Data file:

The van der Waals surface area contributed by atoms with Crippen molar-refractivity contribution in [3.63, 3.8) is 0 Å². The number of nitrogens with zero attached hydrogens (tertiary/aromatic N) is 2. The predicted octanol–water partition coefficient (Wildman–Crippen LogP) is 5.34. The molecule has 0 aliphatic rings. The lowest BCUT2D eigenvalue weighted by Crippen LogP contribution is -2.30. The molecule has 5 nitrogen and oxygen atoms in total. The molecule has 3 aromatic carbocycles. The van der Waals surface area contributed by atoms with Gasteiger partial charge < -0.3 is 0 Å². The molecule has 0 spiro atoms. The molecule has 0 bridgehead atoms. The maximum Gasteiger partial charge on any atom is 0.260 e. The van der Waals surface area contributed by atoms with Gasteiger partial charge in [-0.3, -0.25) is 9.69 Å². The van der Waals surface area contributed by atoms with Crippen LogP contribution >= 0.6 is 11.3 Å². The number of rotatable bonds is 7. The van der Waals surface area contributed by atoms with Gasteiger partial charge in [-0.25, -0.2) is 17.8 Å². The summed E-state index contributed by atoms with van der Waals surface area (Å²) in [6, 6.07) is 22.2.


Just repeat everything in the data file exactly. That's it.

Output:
The van der Waals surface area contributed by atoms with Crippen molar-refractivity contribution in [3.63, 3.8) is 0 Å². The number of nitrogens with zero attached hydrogens (tertiary/aromatic N) is 2. The predicted octanol–water partition coefficient (Wildman–Crippen LogP) is 5.34. The molecule has 0 aliphatic rings. The lowest BCUT2D eigenvalue weighted by Crippen LogP contribution is -2.30. The molecule has 5 nitrogen and oxygen atoms in total. The molecule has 3 aromatic carbocycles. The van der Waals surface area contributed by atoms with Gasteiger partial charge < -0.3 is 0 Å². The molecule has 0 spiro atoms. The molecule has 0 bridgehead atoms. The maximum Gasteiger partial charge on any atom is 0.260 e. The van der Waals surface area contributed by atoms with Gasteiger partial charge in [-0.3, -0.25) is 9.69 Å². The van der Waals surface area contributed by atoms with Crippen LogP contribution >= 0.6 is 11.3 Å². The number of rotatable bonds is 7. The van der Waals surface area contributed by atoms with Gasteiger partial charge in [-0.25, -0.2) is 17.8 Å². The summed E-state index contributed by atoms with van der Waals surface area (Å²) in [6, 6.07) is 22.2.